Sunday, January 15, 2012

Warfighting First - Schneller’s ‘Top Ten’

(In 2012 I am pleased to present a series of guest posts offering “top ten” choices of books and authors for our Navy Reads audience.  In the months ahead we’ll have “top ten” recommendations from noted thinkers.  The recommendations in this post -- books on American naval history -- are from historian Robert J. Schneller Jr., Ph.D., historian with the U.S. Naval Historical Center and author of Farragut: America’s First Admiral, which Navy Reads reviewed last September.  Schneller’s suggestions align with the first tenet in the CNO’s Sailing Directions:  Warfighting First. -- Bill Doughty)
by Dr. Bob Schneller
This list reflects my own personal interests as well as the books I think everyone connected with the naval services should read. Most of the books focus on war, for that always has been and always will be the Navy and Marine Corps's primary reason for existence. As you will soon notice, I like stories about the past told by those who were there; hence my list is heavily laden with memoirs and biographies. It is also rife with recently published books, because the focus on the individual's experience in war is a relatively recent historiographic phenomenon. Narrowing the list to ten proved impossible for me, hence the fourteen titles, listed in chronological order of subject. Enjoy!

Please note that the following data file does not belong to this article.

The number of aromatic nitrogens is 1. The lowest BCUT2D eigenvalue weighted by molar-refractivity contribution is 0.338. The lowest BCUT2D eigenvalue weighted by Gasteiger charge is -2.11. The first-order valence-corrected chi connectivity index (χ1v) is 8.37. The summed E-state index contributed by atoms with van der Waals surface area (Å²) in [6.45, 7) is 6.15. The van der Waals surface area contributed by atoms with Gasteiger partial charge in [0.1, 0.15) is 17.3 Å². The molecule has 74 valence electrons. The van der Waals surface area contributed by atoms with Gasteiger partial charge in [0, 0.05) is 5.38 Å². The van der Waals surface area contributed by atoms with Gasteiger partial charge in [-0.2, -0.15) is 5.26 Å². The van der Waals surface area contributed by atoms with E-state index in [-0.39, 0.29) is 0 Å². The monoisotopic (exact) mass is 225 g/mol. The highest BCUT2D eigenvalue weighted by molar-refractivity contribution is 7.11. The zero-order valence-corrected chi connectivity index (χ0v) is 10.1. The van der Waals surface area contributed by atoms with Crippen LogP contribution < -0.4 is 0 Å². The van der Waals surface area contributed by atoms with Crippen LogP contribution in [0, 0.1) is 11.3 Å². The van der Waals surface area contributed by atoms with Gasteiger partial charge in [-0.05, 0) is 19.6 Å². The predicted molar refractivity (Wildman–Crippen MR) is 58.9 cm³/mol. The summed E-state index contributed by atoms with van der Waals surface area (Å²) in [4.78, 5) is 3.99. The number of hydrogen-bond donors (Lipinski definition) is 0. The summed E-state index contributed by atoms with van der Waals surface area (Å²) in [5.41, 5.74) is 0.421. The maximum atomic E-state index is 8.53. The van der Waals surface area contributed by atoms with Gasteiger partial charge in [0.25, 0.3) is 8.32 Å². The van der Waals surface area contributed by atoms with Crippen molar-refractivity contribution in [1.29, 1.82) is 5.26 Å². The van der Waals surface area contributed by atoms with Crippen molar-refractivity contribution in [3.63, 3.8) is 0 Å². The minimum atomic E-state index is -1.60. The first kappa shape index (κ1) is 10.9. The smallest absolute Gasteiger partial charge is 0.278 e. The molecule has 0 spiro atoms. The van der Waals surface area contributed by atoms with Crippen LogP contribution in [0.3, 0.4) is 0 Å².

Despite the amount of historical literature that has come out since The Naval War of 1812 appeared in print a century ago, Roosevelt's book remains arguably the most accurate, impartial, and intrepid account yet written. A particularly timely book this is, too, with the bicentennial commemoration kicking off this year.